Leaders are readers. Reading helps you discover ideas to try and expand your mental models. In this post I point you to reviews of recent business books. You’ll find pointers to reviews of The CEO Test: Master the Challenges that Make or Break All Leaders, How to Win Friends and Influence People, Big Little Breakthroughs: How Small, Everyday Innovations Drive Oversized Results, The Edge: How 10 CEOS Learned to Lead and the Lessons for Us All, and A Cure for Darkness: The Story of Depression and How We Treat It. Plus there’s Bruce Rosenstein’s pick of 100 books to celebrate the 100th issue of Leader to Leader.
“In their new book, The CEO Test: Master the Challenges that Make or Break All Leaders Adam Bryant, who has interviewed more than 600 leaders across his career in journalism and consulting, and Kevin Sharer, the former CEO of biotech giant Amgen, identify the seven key tests that determine whether leaders at all levels will succeed in their roles. Drawing on the insights, stories, and strategies that they have learned over the years, they also provide an intensely practical playbook for navigating those challenges. We asked them to share some of their key insights from the book.”
“Yet How to Win Friends and Influence People—the title itself has entered the cultural lexicon as the basis for parodies and spin-offs—remains in print 85 years after its initial publication. Translations have carried its message around the world. Revised editions have taken account of changing times. There is even a version called How to Win Friends and Influence People in the Digital Age. How could a text so widely reviled retain such enduring appeal? To find out, I decided to read it—and to track down the original, or as close as I could come, the better to grasp what the author was getting at in the first place.”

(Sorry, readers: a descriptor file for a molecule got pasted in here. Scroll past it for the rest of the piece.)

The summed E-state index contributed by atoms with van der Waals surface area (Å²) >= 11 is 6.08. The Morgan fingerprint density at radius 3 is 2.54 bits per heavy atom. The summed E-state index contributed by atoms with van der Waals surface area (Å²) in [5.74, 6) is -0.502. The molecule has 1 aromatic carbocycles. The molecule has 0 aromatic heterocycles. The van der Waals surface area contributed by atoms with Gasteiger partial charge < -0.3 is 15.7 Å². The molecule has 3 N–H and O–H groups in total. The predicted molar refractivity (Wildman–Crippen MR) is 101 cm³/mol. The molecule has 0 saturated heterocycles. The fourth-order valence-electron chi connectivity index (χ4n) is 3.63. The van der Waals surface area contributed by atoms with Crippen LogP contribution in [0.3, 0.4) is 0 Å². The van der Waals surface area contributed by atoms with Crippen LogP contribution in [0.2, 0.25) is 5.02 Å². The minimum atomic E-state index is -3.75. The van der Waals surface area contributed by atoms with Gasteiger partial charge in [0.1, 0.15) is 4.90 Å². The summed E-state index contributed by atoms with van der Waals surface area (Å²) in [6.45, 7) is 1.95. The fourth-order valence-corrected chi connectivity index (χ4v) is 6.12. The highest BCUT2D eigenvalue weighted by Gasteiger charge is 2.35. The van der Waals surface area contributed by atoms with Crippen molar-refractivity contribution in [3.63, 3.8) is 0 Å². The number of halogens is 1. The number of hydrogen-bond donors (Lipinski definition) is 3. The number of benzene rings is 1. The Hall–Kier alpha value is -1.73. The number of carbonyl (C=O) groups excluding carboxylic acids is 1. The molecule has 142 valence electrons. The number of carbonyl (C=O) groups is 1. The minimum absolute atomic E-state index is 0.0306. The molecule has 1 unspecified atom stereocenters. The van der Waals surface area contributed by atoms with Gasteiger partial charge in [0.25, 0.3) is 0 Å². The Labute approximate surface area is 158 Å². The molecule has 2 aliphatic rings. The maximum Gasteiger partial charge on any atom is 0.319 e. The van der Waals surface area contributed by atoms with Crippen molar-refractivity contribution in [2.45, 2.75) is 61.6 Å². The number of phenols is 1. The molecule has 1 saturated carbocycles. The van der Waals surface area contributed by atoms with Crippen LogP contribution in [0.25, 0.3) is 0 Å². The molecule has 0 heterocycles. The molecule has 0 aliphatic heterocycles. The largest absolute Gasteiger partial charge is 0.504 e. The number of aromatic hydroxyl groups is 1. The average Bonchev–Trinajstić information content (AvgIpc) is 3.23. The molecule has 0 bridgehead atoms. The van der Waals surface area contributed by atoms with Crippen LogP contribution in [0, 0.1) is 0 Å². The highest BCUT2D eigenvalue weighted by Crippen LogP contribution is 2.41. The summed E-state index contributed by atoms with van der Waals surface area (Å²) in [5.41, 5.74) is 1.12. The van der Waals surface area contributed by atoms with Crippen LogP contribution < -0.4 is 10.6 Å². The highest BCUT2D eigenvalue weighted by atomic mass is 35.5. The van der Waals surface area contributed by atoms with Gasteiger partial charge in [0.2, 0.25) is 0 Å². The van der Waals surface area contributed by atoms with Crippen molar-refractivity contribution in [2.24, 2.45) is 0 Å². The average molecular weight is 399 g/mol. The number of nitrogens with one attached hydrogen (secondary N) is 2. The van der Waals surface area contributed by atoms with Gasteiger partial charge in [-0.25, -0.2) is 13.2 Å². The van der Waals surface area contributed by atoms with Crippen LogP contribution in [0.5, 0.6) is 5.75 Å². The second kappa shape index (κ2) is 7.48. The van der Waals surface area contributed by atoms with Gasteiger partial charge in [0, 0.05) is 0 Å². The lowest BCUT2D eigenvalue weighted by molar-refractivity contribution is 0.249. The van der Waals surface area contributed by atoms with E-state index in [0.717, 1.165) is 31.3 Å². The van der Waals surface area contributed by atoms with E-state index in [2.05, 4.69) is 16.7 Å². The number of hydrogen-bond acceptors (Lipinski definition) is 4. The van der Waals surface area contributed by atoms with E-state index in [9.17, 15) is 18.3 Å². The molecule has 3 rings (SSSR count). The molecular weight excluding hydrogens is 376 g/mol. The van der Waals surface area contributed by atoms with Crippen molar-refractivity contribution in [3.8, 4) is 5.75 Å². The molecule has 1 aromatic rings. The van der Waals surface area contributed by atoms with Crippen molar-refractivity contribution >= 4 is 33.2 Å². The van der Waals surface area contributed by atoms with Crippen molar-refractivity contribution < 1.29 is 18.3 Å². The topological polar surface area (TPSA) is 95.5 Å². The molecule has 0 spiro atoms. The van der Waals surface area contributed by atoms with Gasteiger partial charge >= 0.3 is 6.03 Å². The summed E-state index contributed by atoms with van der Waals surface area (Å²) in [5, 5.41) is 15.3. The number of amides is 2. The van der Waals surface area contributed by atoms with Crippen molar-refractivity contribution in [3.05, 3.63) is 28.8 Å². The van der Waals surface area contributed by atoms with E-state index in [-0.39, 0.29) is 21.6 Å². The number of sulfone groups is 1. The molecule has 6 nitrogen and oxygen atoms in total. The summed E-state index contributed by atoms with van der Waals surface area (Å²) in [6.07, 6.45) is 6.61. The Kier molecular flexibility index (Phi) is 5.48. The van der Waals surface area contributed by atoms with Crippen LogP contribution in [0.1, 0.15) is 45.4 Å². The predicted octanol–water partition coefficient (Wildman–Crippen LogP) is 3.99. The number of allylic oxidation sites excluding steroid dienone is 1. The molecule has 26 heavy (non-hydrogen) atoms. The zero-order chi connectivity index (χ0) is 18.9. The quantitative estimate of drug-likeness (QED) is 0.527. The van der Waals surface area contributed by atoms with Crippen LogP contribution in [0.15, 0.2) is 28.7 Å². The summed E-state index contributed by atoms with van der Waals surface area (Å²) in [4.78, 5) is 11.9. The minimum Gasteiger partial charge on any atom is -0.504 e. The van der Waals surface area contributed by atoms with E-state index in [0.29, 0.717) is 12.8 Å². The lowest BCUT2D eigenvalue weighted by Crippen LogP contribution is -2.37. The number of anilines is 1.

“When we think about innovation, we often think of the big home-run idea – the kind books are written about and dreams are made of. We get starry-eyed at the prospect – and then discouraged that we aren’t creative enough and could never be that innovative. But what if we thought about innovation differently? What if we aimed not for the stars, at least not with one big idea, but rather focused on creating massive success with everyday innovation? That is the premise of Josh Linkner’s new book Big Little Breakthroughs: How Small, Everyday Innovations Drive Oversized Results.”
“Lurie is profiled in The Edge: How 10 CEOS Learned to Lead and the Lessons for Us All— a book that takes an inside look at how leaders handle adversity. From industry disruption and evolving technology to the global pandemic and shifting cultural norms, there are countless challenges for executives to overcome. But Useem believes there is only one sure way to rise above them.”
“Below, Alex shares 5 key insights from his new book, A Cure for Darkness: The Story of Depression and How We Treat It.”
“I’ll write other posts about the 100th issue in the coming weeks/months, but in the meantime, I’ve curated a list of 100 books written by many of our authors. The concept of our publication is leaders writing for their fellow leaders in a clear, straightforward, almost conversational style. Working with these and so many other authors (and often their impressive teams) has been a continuing joy.”
Reading recommendations are a regular feature of this blog. Want more recommendations about what tao read? Monday is “Book Day.” Come back for book reviews, reading lists and other reading-related posts.